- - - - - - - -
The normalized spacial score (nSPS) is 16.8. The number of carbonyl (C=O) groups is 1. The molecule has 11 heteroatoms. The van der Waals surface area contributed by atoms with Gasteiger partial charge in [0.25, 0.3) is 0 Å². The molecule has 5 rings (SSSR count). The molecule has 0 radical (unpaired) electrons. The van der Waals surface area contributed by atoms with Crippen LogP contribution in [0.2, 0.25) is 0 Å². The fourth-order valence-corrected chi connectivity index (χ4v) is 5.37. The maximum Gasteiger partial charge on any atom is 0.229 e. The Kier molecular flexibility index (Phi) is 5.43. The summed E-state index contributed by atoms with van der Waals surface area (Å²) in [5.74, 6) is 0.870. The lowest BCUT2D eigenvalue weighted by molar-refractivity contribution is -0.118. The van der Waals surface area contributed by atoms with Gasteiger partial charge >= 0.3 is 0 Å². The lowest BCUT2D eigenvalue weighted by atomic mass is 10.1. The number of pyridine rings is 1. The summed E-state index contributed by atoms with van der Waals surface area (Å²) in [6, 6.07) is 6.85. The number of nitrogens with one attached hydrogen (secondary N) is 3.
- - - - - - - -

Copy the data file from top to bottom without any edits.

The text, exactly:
The normalized spacial score (nSPS) is 16.8. The number of carbonyl (C=O) groups is 1. The molecule has 11 heteroatoms. The van der Waals surface area contributed by atoms with Gasteiger partial charge in [0.25, 0.3) is 0 Å². The molecule has 5 rings (SSSR count). The molecule has 0 radical (unpaired) electrons. The van der Waals surface area contributed by atoms with Crippen LogP contribution in [0.2, 0.25) is 0 Å². The fourth-order valence-corrected chi connectivity index (χ4v) is 5.37. The maximum Gasteiger partial charge on any atom is 0.229 e. The Kier molecular flexibility index (Phi) is 5.43. The summed E-state index contributed by atoms with van der Waals surface area (Å²) in [5.74, 6) is 0.870. The lowest BCUT2D eigenvalue weighted by molar-refractivity contribution is -0.118. The van der Waals surface area contributed by atoms with Gasteiger partial charge >= 0.3 is 0 Å². The lowest BCUT2D eigenvalue weighted by atomic mass is 10.1. The number of pyridine rings is 1. The summed E-state index contributed by atoms with van der Waals surface area (Å²) in [6, 6.07) is 6.85. The number of nitrogens with one attached hydrogen (secondary N) is 3.